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Food or Fuel?

15/04/2011 (City Journal) - We're less than 50 years from the end of world oil supplies at current consumption rates according to a new report by HSBC bank. That coming shortage has brought new calls for increased reliance on biofuels, including from President Obama in last month's energy speech. Biofuels are made from crops like corn, sugar, palm oil and cassava root which are harvested and then shipped to plants to be converted into fuels like ethanol.

While it's likely that biofuels will play a significant role in powering more efficient vehicles in the US and China, the poor nations that rely on these crops for food are facing rising rates of hunger and poverty as a result. Research by the World Bank found that an increase in biofuels production over 2004 levels would push more than 35mn additional people into absolute poverty, or an income of less than $1.25 per day. An analysis in the spring 2011 issue of The Journal of the Association of American Physicians and Surgeons, meanwhile, used statistics from the World Health Organisation (WHO) to estimate that our growing need for biofuels will result in at least 192,000 excess deaths from hunger and poverty every year. This is higher than the 141,000 deaths the WHO estimates to be caused by global warming each year.

The United Nations Food and Agriculture Organisation reports that 2011 has the highest food prices yet recorded. Despite the price of corn rising 73% in the US late last year, in part due to 40% of the crop now being used to make biofuel, Americans will probably only see a 2-3% increase in food prices in 2011. "For Americans it may mean a few extra cents for a box of cereal," said Marie Brill, senior policy analyst at ActionAid, an international development group. "But that kind of increase puts corn out of the range for impoverished people."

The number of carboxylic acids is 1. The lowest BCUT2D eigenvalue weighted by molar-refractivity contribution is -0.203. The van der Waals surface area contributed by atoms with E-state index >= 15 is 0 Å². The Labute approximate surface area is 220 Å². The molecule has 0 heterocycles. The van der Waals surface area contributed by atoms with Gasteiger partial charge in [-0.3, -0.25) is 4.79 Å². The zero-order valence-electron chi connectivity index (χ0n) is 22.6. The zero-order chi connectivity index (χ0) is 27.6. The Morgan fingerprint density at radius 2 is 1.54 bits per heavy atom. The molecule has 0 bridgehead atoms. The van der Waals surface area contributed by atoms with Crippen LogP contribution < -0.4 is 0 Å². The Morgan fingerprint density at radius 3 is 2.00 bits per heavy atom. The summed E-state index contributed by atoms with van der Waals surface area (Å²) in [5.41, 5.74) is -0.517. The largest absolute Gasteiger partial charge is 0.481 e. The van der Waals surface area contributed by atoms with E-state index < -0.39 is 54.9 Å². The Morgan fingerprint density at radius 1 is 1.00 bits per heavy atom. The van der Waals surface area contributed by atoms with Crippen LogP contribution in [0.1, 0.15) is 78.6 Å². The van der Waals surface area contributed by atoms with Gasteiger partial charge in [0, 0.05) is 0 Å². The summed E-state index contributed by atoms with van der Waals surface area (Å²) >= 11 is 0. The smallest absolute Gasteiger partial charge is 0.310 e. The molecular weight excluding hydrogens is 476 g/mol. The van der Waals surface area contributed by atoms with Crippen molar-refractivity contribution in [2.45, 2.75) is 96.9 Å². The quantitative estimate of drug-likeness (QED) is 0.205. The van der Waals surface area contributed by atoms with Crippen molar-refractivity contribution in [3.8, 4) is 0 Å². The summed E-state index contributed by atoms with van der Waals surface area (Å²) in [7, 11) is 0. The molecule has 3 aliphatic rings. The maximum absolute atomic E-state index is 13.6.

Though this year's skyrocketing food prices can also be attributed to high oil prices and severe weather events destroying crops in Russia and Australia, the market for biofuels also bears some responsibility. "What is certain is that biofuels are playing a role," said Oliver Dubois, a bioenergy expert at the Food and Agriculture Organisation in Rome.

This is especially true since many industrialised countries are aiming a transition from reliance on fossil fuels to greater use of biofuels. 

Run Your Diesel Vehicle on Biofuels: A Do-It-Yourself ManualBiofuels Engineering Process TechnologyBiomass to Biofuels: Strategies for Global IndustriesGasoline, Diesel and Ethanol Biofuels from Grasses and PlantsIntroduction to Biofuels (The CRC Press Series in Mechanical and Aerospace Engineering)Biofuels (Wiley Series in Renewable Resource)The Crooked Mile: Through peak oil, biofuels, hybrid cars, and global climate change to reach a brighter futureFood versus Fuel: An Informed Introduction to Biofuels


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